Why is “reflective insulation” still being sold by HD and Lowes — and used by many contractors?
I stopped by my local HD for more supplies and was surprised to see rolls of “radiant barrier” bubble wrap on the shelf. Lowes and online vendors sell products with similar claims. For example, here are the benefits promised by a leading vendor:
“An easy-to-install double reflective, double bubble insulation
R-values range from R-3.7 to R-21 depending on the applications
Energy-saving residential applications include: cathedral ceiling, crawl space, radiant floor,
wall, HVAC duct, water pipe, garage door, knee wall…”
R 21 ?? !! As GBA articles and posts note, the typical claims for radiant insulation are snake oil, put to the lie by 20 years of independent studies, FTC and Attorney General actions etc.
Unfortunately, builders, contractors and customers continue to fall for these claims. For example, the HVAC contractor at our latest project showed up with a big roll of Reflectix and began to wrap the plenums. The label on the Reflectix roll boldly claimed “R6”, with a small note that R4.2 was the expected level of insulation with HVAC ducts. if you read the excellent reviews and commentary on GBA, you know you should read this fine print very carefully. R4.2 is only achievable with a perfect assembly, a consistent air space and horizontal orientation — and no dust on the foil surface.
These claims are not unique; launch a Google search for “reflective insulation” and see how many products and extravagent claims appear in your browser.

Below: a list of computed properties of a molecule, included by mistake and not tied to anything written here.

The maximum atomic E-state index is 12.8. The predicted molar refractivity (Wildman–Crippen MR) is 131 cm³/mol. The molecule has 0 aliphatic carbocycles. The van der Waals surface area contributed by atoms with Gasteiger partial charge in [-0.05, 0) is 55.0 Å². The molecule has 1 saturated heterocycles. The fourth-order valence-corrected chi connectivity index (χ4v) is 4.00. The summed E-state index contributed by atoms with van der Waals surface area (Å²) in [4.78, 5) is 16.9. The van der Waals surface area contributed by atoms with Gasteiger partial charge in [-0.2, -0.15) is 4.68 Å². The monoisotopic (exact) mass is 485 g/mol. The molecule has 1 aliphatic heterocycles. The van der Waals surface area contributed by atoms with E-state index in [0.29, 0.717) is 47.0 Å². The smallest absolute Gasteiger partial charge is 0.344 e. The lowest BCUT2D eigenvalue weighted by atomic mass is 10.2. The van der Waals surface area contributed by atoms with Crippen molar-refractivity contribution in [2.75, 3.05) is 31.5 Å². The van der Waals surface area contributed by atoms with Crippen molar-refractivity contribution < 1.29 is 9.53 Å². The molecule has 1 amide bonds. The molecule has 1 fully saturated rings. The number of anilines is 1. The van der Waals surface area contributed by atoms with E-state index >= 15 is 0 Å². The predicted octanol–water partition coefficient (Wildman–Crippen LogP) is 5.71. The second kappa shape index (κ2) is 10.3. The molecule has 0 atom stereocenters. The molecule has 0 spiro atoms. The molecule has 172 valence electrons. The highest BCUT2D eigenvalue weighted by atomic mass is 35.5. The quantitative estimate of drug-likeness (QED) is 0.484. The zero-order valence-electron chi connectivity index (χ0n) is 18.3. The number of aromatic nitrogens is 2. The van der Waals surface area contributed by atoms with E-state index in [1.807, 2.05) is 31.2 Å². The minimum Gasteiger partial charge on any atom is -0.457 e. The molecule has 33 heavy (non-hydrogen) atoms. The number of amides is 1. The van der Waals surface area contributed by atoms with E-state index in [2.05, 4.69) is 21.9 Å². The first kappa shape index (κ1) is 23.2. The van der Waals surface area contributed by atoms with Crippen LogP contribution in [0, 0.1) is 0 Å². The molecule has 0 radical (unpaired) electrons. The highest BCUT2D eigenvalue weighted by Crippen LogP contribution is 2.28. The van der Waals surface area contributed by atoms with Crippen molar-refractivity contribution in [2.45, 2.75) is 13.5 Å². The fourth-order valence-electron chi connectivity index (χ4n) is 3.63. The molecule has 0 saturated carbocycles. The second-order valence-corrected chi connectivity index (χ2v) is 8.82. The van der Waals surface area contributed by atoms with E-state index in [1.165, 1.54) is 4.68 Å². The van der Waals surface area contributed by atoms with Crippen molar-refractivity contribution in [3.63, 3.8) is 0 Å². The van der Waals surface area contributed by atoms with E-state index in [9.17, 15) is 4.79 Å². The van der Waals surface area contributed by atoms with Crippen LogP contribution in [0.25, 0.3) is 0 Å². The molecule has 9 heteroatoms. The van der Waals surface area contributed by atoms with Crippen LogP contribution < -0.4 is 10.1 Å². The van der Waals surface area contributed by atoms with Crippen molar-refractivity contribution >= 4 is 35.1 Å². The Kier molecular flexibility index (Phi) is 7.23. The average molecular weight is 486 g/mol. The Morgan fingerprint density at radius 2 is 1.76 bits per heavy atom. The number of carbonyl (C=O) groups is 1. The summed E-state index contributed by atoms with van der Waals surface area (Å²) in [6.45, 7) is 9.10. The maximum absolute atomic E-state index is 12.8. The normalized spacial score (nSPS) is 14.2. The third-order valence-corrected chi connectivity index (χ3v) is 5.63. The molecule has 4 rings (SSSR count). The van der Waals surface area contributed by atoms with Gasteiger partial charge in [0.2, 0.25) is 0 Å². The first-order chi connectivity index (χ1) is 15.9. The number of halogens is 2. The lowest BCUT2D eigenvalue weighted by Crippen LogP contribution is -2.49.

This is a whack-a-mole problem. When one vendor is hit by the FTC or an AG suit, another pops up. “Reflective insulation” is very cheap to manufacture, so new products quickly appear with more wild claims.
It is past time, well past, for professional builder organizations to join together nationwide — and put an end to this charade.
Included below are links to a number of reputable sites and independent studies:
Healthy Heating: 20 years of research studies on reflective ‘insulation’:
(Scroll down to see the newer studies)
GBA: Is Bubble Wrap Duct Insulation a Good Idea?
Energy Vanguard: The Foil Faced Bubble Wrap Sham
GBA: A great collection of all of the questions and claims for HVAC installers:
A copy of a thorough 2010 study by the Canadian National Institute for Research in Construction is also attached. Their conclusion: In a perfect state (with no dust on the surface), a radiant barrier with an air gap increased the efficiency of insulation in a wall by 10%. In other words, if the wall was already R6, adding ‘miraculous’ foil bubble wrap added .6, for a total of R6.6.